Written by Larry M. Jaynes:
-23: Jesus said unto him, If thou canst believe, all things are possible to him that believeth.
-24: And straightway the father of the child cried out, and said with tears, Lord, I believe; help thou mine unbelief.
This is the story of the father who brought his son to Jesus’ disciples for healing, but his disciples were unable to help. The reason for this was not because the disciples had any lack of believing, but rather the father of the child was not believing. That man had someone to blame when Jesus’ disciples failed, but Jesus was able to see the bigger picture and knew that the man himself had to believe, thus Jesus taught verse 23 (above) to the father of the child. In verse 24 (above) the man began believing, and asked for help not for his son, but for himself, because he began to realize that in order for his son to be delivered he himself (as the caregiver of that child) needed to believe for his son.
When we ask Jesus Christ for help in our believing and prayer he most certainly will help, because today we can pray in the name of Jesus Christ to receive answers to our prayers. Even though that father had Jesus Christ before his very eyes, we today have Christ’s name to believe in and with.
-24: And again I say unto you, It is easier for a camel to go through the eye of a needle, than for a rich man to enter into the kingdom of God.
-25: When His disciples heard it, they were exceedingly amazed, saying, Who then can be saved?
-26: But Jesus beheld them, and said unto them, With men this is impossible; but with God all things are possible.
These verses are sometimes used to try to prove that if you are rich, then heaven is not the place you will end up unless you give all your money away, but this could not be further from the truth. Jesus was referring to a rich man who put all his trust in his money, while the Word of God instructs us to put our trust in God. There is nothing wrong with having money or being rich. The “eye of the needle” story sounds totally impossible. Nevertheless, it is not, because the eye of the needle does not refer to a sewing needle with a little teeny hole at one end.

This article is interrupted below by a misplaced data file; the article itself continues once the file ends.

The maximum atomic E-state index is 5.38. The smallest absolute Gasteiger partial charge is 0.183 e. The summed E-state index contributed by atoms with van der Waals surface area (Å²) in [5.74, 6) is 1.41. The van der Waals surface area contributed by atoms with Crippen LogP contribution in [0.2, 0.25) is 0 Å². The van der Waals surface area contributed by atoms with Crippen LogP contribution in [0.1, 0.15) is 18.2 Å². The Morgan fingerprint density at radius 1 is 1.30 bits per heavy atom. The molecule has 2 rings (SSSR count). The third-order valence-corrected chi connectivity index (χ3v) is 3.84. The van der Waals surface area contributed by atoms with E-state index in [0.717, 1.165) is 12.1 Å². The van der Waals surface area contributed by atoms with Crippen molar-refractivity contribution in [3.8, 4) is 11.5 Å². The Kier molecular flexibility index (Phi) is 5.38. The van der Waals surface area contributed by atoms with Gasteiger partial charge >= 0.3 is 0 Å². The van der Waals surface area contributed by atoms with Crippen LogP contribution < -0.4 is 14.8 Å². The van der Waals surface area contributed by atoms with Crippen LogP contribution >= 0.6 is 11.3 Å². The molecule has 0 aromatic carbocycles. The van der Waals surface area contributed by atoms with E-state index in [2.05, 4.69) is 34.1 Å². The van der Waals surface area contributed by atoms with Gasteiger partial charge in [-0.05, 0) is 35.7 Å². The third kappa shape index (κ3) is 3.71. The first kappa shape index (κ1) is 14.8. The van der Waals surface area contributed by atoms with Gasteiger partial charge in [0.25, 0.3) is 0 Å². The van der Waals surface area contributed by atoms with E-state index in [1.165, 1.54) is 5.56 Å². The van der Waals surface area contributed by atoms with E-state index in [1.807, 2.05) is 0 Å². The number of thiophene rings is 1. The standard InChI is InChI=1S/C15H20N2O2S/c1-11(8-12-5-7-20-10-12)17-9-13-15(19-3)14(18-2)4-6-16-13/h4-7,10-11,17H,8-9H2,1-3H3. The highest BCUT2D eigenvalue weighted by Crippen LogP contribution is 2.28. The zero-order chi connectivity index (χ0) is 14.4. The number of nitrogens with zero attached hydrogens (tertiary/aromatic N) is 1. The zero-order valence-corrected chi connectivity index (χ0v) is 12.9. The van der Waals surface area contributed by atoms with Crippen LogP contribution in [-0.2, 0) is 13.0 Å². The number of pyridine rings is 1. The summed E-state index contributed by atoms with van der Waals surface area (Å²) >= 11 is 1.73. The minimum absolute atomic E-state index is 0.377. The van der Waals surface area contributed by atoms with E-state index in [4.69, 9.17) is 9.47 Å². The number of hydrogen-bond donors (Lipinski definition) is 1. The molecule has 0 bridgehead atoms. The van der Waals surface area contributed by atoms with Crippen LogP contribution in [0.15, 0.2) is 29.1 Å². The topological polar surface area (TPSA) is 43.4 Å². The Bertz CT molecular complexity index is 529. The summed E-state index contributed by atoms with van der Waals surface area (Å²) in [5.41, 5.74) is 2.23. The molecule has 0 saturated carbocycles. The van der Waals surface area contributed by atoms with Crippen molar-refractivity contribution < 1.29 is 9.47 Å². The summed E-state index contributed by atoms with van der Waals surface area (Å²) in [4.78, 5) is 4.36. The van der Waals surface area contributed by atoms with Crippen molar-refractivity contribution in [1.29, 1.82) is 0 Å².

You see, in the biblelands there was always a smaller door within the larger, two-story “gates of the city,” and this smaller door could open at night, and this smaller, inner door was named the eye of the needle. When a weary traveler approached a city at night, the gates were always closed but he still could enter through the narrow doorway. However, his camel had to unload its burden before entering because a camel would barely fit through the smaller door. Camels were usually piled up high and wide and there would be no way to enter the city without unloading. Sometimes the eye of the needle was referred to as a “bottleneck” or “needle’s eye,” because of its shape and this door is what Jesus was referring to in his teaching of the eye of the needle. One could walk their camels into the city and carry in the camel’s burden; however, some people were just too darn stubborn to unload their burden.
A walled city symbolized God’s presence and His protection. Just as a camel needed to be unloaded of its burden, Jesus was implying that trusting in God is how people, even rich people, release their own burdens in this life and this trust allows God to watch over them (Proverbs 3:5–6). In the walled city, there would be safety for themselves, their camels, and all of their supplies. Yet some would rather “trust” in their own abilities and resources and as in the eye of the needle story, they would rather stay outside all night and keep all their stuff out there with them. Thus, they would be taking their chances against the bandits of the night. This is why Jesus says, with man on his own, things may seem impossible (and sometimes even frightening), but where there is trust and believing faith ― then there is confidence and safety, for with God all things are possible.
This is why Jesus says, with man on his own, things may seem impossible, but where there is trust, faith, and believing, then “with God all things are possible.”